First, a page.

Finally.

Winter never seemed to begin, and it never seemed to end. The copious snowfall we usually see never arrived and the chill that most associate with Minneapolis was more cool than cold. The cool lingered until the middle of March. Minimal snowfall means good things for fishing, but bad things for rivers. Without snowmelt, rivers don’t overflow their banks or run fast. This makes for clear water and high visibility for trout. The first six months of 2014 were the wettest in history for the area. Rivers were blown out until June. One day would be clear-ish, the next would be mud. As an eternal optimist, I was pleased to be able to fish in March this year.

Things started slow. Once the Wisconsin early season opened, I loaded up the Subaru and headed east. The first weekend of the month was a was. Fish were still sluggish from the winter. I saw one fish rise all day. Progress. The second weekend was better. Multiple fish were rising, but these ones were tiny–we’re talking 4-6″ range here. Still, progress. By the third weekend, hatches were on. Standing in a slow pool, a soup of midges, stonies and olives would drift past. Finally, I could discard nymphs for once and fish a dry fly. Finally.

Fishing was a big part of my life growing up. My parents liked to spend every weekend at our cabin in western Wisconsin. All year. During the spring, summer and fall months, I would take out the boat and spend all day on the lake, reeling in bass, crappies and northern pike. As long as I had a fishing pole and a pack of Twizzlers, I was happy. The winter was different. I would load up a sled with an auger, tip-ups and jigs behind a snowmobile and head to the middle of our frozen lake. This was still fishing, but I couldn’t do it all day. The longest I could last was two hours. Freezing my ass off didn’t help, but the biggest detracting factor for me and ice fishing is boredom. I need to be moving and active. Nymphing is my fly fishing equivalent to ice fishing. There is nothing better for me than casting a dry fly for a rising fish. Nothing.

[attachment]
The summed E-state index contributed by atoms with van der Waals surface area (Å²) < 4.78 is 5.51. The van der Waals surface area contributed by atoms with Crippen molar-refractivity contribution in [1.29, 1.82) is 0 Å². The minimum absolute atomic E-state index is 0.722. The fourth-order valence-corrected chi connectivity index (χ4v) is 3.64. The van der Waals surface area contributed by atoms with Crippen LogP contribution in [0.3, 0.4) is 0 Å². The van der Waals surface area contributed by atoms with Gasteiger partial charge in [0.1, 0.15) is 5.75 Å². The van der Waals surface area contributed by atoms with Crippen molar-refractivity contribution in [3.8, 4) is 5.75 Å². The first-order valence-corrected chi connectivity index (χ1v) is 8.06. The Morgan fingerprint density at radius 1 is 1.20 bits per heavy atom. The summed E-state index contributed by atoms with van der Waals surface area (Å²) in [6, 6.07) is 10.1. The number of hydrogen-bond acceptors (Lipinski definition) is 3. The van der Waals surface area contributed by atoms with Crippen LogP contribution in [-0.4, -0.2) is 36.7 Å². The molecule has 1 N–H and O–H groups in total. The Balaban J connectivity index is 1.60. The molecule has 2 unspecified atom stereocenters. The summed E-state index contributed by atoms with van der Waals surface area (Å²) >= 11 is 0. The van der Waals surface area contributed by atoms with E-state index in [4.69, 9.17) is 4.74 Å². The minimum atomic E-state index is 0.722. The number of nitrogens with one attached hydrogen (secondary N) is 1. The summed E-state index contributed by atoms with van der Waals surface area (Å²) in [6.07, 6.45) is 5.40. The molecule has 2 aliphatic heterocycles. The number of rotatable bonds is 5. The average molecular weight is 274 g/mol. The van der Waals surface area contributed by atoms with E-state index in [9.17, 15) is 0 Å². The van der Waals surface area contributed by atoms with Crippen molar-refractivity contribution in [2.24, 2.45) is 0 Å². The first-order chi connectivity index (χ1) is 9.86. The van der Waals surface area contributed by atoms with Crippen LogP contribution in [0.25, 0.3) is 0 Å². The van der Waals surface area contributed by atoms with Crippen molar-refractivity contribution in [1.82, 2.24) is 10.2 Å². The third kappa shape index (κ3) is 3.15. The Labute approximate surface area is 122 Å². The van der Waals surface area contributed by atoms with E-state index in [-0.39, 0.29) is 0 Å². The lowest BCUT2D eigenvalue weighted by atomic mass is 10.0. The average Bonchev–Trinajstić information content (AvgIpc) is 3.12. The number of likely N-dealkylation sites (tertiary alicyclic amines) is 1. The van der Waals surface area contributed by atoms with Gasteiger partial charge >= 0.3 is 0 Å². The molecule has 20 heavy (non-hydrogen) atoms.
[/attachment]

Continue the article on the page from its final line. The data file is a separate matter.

Phil and I arrived at a place I had never been. It was south of the town of El Paso. The two of us fished at the next crossing to the north last fall, which is a couple miles up the river. Fifty-foot limestone faces met the river. The river was a string of emerald pools. Fast water, pool, fast water, pool, etc. The howling wind from the east was quelled by the half-canyon wall to our east. The March sun was shining on our backs. Fish were rising. It was a good day.

We found a section where fast water met a pool. The bottom was difficult to see, but it looked to be a good six feet deep. It is unusual for Driftless rivers to have fast water at this depth. Phil caught fish there in the past, so I rigged up a copper john and a zebra midge and went to work. An hour, one beer and three snags later, we decided to move on.

I arrived at the next spot with my double-nymph rig. Fish were everywhere. The water here was not nearly as deep as the previous section, so I adjusted my indicator. A fish was rising in a seam near a rock and I casted its way. It was more concerned with what was above the water than what was below. In two instances, it rose directly above my nymphs. Time to switch to a dry fly.

The first bug I tied on was an olive with a small gray foam parachute. Mr. Trout didn’t care for it. Five casts later, I tied on an olive emerger. Finally. Winter has ended and the fish are hungry. Now the fishing season can begin.

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